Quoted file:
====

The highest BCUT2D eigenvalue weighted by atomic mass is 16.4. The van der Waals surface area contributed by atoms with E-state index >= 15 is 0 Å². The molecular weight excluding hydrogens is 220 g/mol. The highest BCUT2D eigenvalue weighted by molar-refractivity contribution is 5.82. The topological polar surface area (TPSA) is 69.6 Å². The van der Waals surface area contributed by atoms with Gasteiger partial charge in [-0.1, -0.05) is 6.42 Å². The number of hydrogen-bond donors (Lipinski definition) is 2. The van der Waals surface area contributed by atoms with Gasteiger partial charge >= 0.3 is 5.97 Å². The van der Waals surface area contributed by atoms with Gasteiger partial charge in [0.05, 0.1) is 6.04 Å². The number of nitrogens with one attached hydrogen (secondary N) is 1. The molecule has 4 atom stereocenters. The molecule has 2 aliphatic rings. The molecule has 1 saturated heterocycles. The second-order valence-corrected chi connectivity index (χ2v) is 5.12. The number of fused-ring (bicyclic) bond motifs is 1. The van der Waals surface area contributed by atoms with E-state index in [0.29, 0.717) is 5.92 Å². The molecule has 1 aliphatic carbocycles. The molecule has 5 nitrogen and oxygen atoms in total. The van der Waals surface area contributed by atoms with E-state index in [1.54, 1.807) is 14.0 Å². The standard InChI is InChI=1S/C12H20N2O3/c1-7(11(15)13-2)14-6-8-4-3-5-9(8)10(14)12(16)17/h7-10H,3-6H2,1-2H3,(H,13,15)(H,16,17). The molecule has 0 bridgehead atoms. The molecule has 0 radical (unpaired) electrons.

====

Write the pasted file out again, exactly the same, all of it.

The highest BCUT2D eigenvalue weighted by atomic mass is 16.4. The van der Waals surface area contributed by atoms with E-state index >= 15 is 0 Å². The molecular weight excluding hydrogens is 220 g/mol. The highest BCUT2D eigenvalue weighted by molar-refractivity contribution is 5.82. The topological polar surface area (TPSA) is 69.6 Å². The van der Waals surface area contributed by atoms with Gasteiger partial charge in [-0.1, -0.05) is 6.42 Å². The number of hydrogen-bond donors (Lipinski definition) is 2. The van der Waals surface area contributed by atoms with Gasteiger partial charge >= 0.3 is 5.97 Å². The van der Waals surface area contributed by atoms with Gasteiger partial charge in [0.05, 0.1) is 6.04 Å². The number of nitrogens with one attached hydrogen (secondary N) is 1. The molecule has 4 atom stereocenters. The molecule has 2 aliphatic rings. The molecule has 1 saturated heterocycles. The second-order valence-corrected chi connectivity index (χ2v) is 5.12. The number of fused-ring (bicyclic) bond motifs is 1. The van der Waals surface area contributed by atoms with E-state index in [0.29, 0.717) is 5.92 Å². The molecule has 1 aliphatic carbocycles. The molecule has 5 nitrogen and oxygen atoms in total. The van der Waals surface area contributed by atoms with E-state index in [1.54, 1.807) is 14.0 Å². The standard InChI is InChI=1S/C12H20N2O3/c1-7(11(15)13-2)14-6-8-4-3-5-9(8)10(14)12(16)17/h7-10H,3-6H2,1-2H3,(H,13,15)(H,16,17). The molecule has 0 bridgehead atoms. The molecule has 0 radical (unpaired) electrons.